This Cassini view shows a bright storm which appeared in Saturn's southern hemisphere in mid-September and continued to evolve for some time afterward. This type of storm is a good candidate source for lightning because of its sudden appearance and high level of activity. Lightning can be detected by Cassini's cameras when the spacecraft is on Saturn's night side, and by the radio and plasma wave detector on either the day or night side.
Several dark ovals to the left and right of this storm mark the sites of other storms in this turbulent westward flowing region of the atmosphere.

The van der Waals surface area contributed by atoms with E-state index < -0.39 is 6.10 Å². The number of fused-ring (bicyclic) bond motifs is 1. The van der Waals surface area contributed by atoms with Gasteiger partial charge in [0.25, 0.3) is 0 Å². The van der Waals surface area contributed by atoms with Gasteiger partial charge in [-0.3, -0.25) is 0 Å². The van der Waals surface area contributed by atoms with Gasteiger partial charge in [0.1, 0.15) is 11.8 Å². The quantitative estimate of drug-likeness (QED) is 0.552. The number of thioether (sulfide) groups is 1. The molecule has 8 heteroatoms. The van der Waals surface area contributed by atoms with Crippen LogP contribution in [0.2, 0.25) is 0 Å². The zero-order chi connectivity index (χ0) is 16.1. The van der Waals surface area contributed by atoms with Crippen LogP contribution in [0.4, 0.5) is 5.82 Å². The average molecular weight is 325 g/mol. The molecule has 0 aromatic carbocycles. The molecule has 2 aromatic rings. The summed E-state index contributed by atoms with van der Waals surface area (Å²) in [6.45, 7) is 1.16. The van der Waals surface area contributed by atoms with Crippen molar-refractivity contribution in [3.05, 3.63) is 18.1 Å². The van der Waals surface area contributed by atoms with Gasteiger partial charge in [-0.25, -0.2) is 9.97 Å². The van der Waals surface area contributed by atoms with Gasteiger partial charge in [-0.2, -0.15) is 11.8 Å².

The icy moon Enceladus (504 kilometers, 313 miles across) is visible near the bottom of the image.
This image was taken with the narrow angle camera on September 25, 2004, from a distance of 7.7 million kilometers (4.8 million miles) from Saturn through a filter sensitive to wavelengths of visible red light centered at 619 nanometers. The image scale is 45 kilometers (28 miles) per pixel.
The Cassini-Huygens mission is a cooperative project of NASA, the European Space Agency and the Italian Space Agency. The Jet Propulsion Laboratory, a division of the California Institute of Technology in Pasadena, manages the Cassini-Huygens mission for NASA's Science Mission Directorate, Washington, D.C. The imaging team consists of scientists from the US, England, France, and Germany. The imaging operations center and team lead (Dr. C. Porco) are based at the Space Science Institute in Boulder, Colo.